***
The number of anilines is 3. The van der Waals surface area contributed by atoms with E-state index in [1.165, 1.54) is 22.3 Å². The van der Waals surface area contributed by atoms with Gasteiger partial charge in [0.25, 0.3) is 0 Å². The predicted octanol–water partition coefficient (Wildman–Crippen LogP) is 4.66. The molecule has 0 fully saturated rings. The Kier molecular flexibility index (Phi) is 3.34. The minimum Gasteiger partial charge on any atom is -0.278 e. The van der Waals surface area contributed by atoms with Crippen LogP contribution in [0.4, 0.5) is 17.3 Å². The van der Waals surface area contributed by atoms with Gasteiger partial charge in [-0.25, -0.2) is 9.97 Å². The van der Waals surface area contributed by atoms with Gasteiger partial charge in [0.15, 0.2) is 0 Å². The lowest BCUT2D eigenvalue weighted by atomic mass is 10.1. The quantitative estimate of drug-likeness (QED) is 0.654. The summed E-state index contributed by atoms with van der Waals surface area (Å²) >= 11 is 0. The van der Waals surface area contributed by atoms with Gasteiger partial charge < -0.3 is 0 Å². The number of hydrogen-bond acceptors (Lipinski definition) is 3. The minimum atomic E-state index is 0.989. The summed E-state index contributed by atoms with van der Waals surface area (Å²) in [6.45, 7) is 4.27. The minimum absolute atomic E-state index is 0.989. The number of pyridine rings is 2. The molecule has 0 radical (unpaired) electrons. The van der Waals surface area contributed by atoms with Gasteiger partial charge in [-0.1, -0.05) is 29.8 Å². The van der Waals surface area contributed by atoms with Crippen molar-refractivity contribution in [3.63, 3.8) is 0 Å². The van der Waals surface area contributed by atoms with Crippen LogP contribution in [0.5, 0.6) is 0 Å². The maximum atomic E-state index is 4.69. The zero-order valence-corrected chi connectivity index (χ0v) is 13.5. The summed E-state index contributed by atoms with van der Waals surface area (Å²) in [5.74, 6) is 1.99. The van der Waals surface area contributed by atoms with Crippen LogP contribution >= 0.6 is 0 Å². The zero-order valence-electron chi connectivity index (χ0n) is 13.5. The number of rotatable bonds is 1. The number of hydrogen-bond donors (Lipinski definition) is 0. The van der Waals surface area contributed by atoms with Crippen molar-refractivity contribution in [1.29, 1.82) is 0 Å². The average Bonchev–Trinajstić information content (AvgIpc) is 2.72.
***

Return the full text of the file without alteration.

The number of anilines is 3. The van der Waals surface area contributed by atoms with E-state index in [1.165, 1.54) is 22.3 Å². The van der Waals surface area contributed by atoms with Gasteiger partial charge in [0.25, 0.3) is 0 Å². The predicted octanol–water partition coefficient (Wildman–Crippen LogP) is 4.66. The molecule has 0 fully saturated rings. The Kier molecular flexibility index (Phi) is 3.34. The minimum Gasteiger partial charge on any atom is -0.278 e. The van der Waals surface area contributed by atoms with Crippen LogP contribution in [0.4, 0.5) is 17.3 Å². The van der Waals surface area contributed by atoms with Gasteiger partial charge in [-0.25, -0.2) is 9.97 Å². The van der Waals surface area contributed by atoms with Gasteiger partial charge in [0.15, 0.2) is 0 Å². The lowest BCUT2D eigenvalue weighted by atomic mass is 10.1. The quantitative estimate of drug-likeness (QED) is 0.654. The summed E-state index contributed by atoms with van der Waals surface area (Å²) >= 11 is 0. The van der Waals surface area contributed by atoms with Gasteiger partial charge < -0.3 is 0 Å². The number of hydrogen-bond acceptors (Lipinski definition) is 3. The minimum atomic E-state index is 0.989. The summed E-state index contributed by atoms with van der Waals surface area (Å²) in [6.45, 7) is 4.27. The minimum absolute atomic E-state index is 0.989. The number of pyridine rings is 2. The molecule has 0 radical (unpaired) electrons. The van der Waals surface area contributed by atoms with Gasteiger partial charge in [-0.1, -0.05) is 29.8 Å². The van der Waals surface area contributed by atoms with Crippen molar-refractivity contribution in [3.63, 3.8) is 0 Å². The van der Waals surface area contributed by atoms with Crippen LogP contribution in [0.5, 0.6) is 0 Å². The maximum atomic E-state index is 4.69. The zero-order valence-corrected chi connectivity index (χ0v) is 13.5. The summed E-state index contributed by atoms with van der Waals surface area (Å²) in [5.74, 6) is 1.99. The van der Waals surface area contributed by atoms with Crippen LogP contribution >= 0.6 is 0 Å². The zero-order valence-electron chi connectivity index (χ0n) is 13.5. The number of rotatable bonds is 1. The number of hydrogen-bond donors (Lipinski definition) is 0. The van der Waals surface area contributed by atoms with Crippen molar-refractivity contribution in [1.29, 1.82) is 0 Å². The average Bonchev–Trinajstić information content (AvgIpc) is 2.72.